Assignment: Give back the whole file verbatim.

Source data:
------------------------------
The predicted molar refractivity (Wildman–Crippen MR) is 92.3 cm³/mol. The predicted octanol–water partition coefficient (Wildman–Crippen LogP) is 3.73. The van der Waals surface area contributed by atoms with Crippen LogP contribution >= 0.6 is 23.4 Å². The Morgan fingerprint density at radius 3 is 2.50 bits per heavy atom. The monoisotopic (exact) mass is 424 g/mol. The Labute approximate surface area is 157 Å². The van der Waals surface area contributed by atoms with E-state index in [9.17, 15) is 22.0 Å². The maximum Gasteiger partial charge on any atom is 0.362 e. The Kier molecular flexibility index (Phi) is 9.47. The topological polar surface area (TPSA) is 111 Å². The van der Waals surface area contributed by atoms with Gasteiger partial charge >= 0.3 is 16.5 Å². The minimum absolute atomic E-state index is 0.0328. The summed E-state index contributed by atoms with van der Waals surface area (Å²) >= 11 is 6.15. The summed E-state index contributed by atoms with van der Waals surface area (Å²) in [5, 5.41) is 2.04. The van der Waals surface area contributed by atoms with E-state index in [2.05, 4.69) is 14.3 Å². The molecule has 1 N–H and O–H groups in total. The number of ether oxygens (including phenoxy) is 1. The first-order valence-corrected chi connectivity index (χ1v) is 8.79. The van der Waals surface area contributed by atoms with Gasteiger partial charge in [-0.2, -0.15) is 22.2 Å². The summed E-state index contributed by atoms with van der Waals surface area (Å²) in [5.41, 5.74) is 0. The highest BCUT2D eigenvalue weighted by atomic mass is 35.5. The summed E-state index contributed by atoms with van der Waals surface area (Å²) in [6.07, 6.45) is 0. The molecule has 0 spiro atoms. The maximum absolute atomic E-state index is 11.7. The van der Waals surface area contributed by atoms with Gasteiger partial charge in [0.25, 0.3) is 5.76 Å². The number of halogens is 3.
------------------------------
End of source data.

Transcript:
The predicted molar refractivity (Wildman–Crippen MR) is 92.3 cm³/mol. The predicted octanol–water partition coefficient (Wildman–Crippen LogP) is 3.73. The van der Waals surface area contributed by atoms with Crippen LogP contribution >= 0.6 is 23.4 Å². The Morgan fingerprint density at radius 3 is 2.50 bits per heavy atom. The monoisotopic (exact) mass is 424 g/mol. The Labute approximate surface area is 157 Å². The van der Waals surface area contributed by atoms with E-state index in [9.17, 15) is 22.0 Å². The maximum Gasteiger partial charge on any atom is 0.362 e. The Kier molecular flexibility index (Phi) is 9.47. The topological polar surface area (TPSA) is 111 Å². The van der Waals surface area contributed by atoms with Gasteiger partial charge >= 0.3 is 16.5 Å². The minimum absolute atomic E-state index is 0.0328. The summed E-state index contributed by atoms with van der Waals surface area (Å²) >= 11 is 6.15. The summed E-state index contributed by atoms with van der Waals surface area (Å²) in [5, 5.41) is 2.04. The van der Waals surface area contributed by atoms with E-state index in [2.05, 4.69) is 14.3 Å². The molecule has 1 N–H and O–H groups in total. The number of ether oxygens (including phenoxy) is 1. The first-order valence-corrected chi connectivity index (χ1v) is 8.79. The van der Waals surface area contributed by atoms with Gasteiger partial charge in [-0.2, -0.15) is 22.2 Å². The summed E-state index contributed by atoms with van der Waals surface area (Å²) in [5.41, 5.74) is 0. The highest BCUT2D eigenvalue weighted by atomic mass is 35.5. The summed E-state index contributed by atoms with van der Waals surface area (Å²) in [6.07, 6.45) is 0. The molecule has 0 spiro atoms. The maximum absolute atomic E-state index is 11.7. The van der Waals surface area contributed by atoms with Gasteiger partial charge in [0.25, 0.3) is 5.76 Å². The number of halogens is 3.